This is part of the Traveling Through the Pages Summer Reading Adventure. If you haven’t downloaded your printable goodies it is not too late to get started!
We went through a long, dry spell where we did not go to the library at all. I had a two-year-old, four-year-old, and six-year-old and frankly it was just not enjoyable to do.
I couldn’t look for books, the kids were distracted by everything shiny the library had to offer (everything that was NOT a book), they wanted to run down the stacks and NOT be quiet. It was a long, dry spell, and I suffered no small amount of guilt for it.
I am happy to say, though, that a couple of things have changed. First, my kids have gotten much older — now they are 4, 7, and almost 9 — which helps tremendously, and I have had a bit of an attitude adjustment about the library.
It has made all the difference in the world. How did we do it? Here are five tips that helped us turn our library experience around.
Make library trips regular
In a way taking kids to the library is a bit like taking them to church. Even though it can get loud and crazy, the more you do it, the faster they will learn how they are expected to act, and they will improve.
Regular library visits are something the kids begin to look forward to and depend on. They know the day of the visit, so they begin mentally filing away topics for research or anticipating their next read.
Make library trips with kids a priority.
It is so easy when life gets busy to put off the visits week after week, but by keeping them part of the routine, it sends the message that reading is important.
You can read or listen to this post.
The message we send about reading is often subconscious. While it is easy to give lip-service to the importance of reading, or to require it, a true love of reading will be built on the messages we send about reading without even meaning to.
Do we sit and read? Are there books in the home? Is going to the library regularly something to be treasured or the thing that always gets pushed aside for other things on the calendar?
Get everyone their own card.
Oh I can hear you now. Yes, I know it is a bother to keep track of so many cards and receipts and fines, but it has made a huge difference in how my kids view the library and checking out books.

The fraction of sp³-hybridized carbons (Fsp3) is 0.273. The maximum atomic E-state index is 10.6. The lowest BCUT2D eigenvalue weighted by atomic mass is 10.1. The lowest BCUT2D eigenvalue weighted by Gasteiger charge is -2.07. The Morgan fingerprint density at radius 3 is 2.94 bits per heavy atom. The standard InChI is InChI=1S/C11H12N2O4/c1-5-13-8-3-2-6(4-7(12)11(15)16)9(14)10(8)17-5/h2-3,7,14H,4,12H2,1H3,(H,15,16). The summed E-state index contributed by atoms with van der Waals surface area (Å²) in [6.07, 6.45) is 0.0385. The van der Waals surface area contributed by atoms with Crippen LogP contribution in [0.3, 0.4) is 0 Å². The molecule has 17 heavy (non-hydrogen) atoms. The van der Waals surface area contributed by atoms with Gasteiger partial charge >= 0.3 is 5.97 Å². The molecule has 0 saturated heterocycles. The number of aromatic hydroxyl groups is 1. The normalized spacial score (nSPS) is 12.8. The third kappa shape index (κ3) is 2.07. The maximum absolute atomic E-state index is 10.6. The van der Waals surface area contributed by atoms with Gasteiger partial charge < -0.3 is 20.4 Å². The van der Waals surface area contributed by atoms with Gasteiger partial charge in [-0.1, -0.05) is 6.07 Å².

They LOVE to take their stack of books to the counter and check them out with their card. It gives them ownership over the process and over the books they check out.
One tool you can use to track books on multiple cards is Library Elf. Sadly, my library is not supported, but yours might be.
Take advantage of library activities.
I fought this one for the longest time. After all, what did board games or Lego play have to do with checking out books? What I have discovered, though, is that my kids LOVE these activities. Participating makes the library a super-fun place to visit, and one they ask to visit often.
And after the Lego club is over, the games are put away, and the puppets are done, then they are always insistent we grab a few books before we leave.
Even when there is no special event going on, we never plan a short visit to the library. We like to go and hang-out, play with the toys in the kid’s area, read a board book or two, and meet a new friend when we can.
While we are doing all of this, we wander in and out of the stacks whenever a new topic of interest lures us. It’s relaxed and relaxing — we make ourselves at home.
Get to know your library staff
As soon as my kids are old enough to willingly talk to strangers, I begin to foster a relationship between them and the librarian. When they want a book on a specific topic, I encourage them to go ask the librarian for help — even if I could find it myself. I want them to be comfortable working with the librarian and to realize what a helpful resource she is.
I also spend time in conversation with the librarian talking about topics we are studying in our homeschool and my standards for our family reading. By letting her know more about us, it helps her to make good suggestions to me or the kids when we ask for help. A sincere “thank you” also goes a long way to fostering a helpful relationship as well.
The library with young kids is never easy, but I contend it is always worth it. I want to raise kids who see the library as a resource and a fun place to be. That makes it worth all the effort.
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As a librarian, it warms my heart to read your post. Thank you for supporting libraries!
Awesome! And thank you for the work you do helping families build that culture of reading!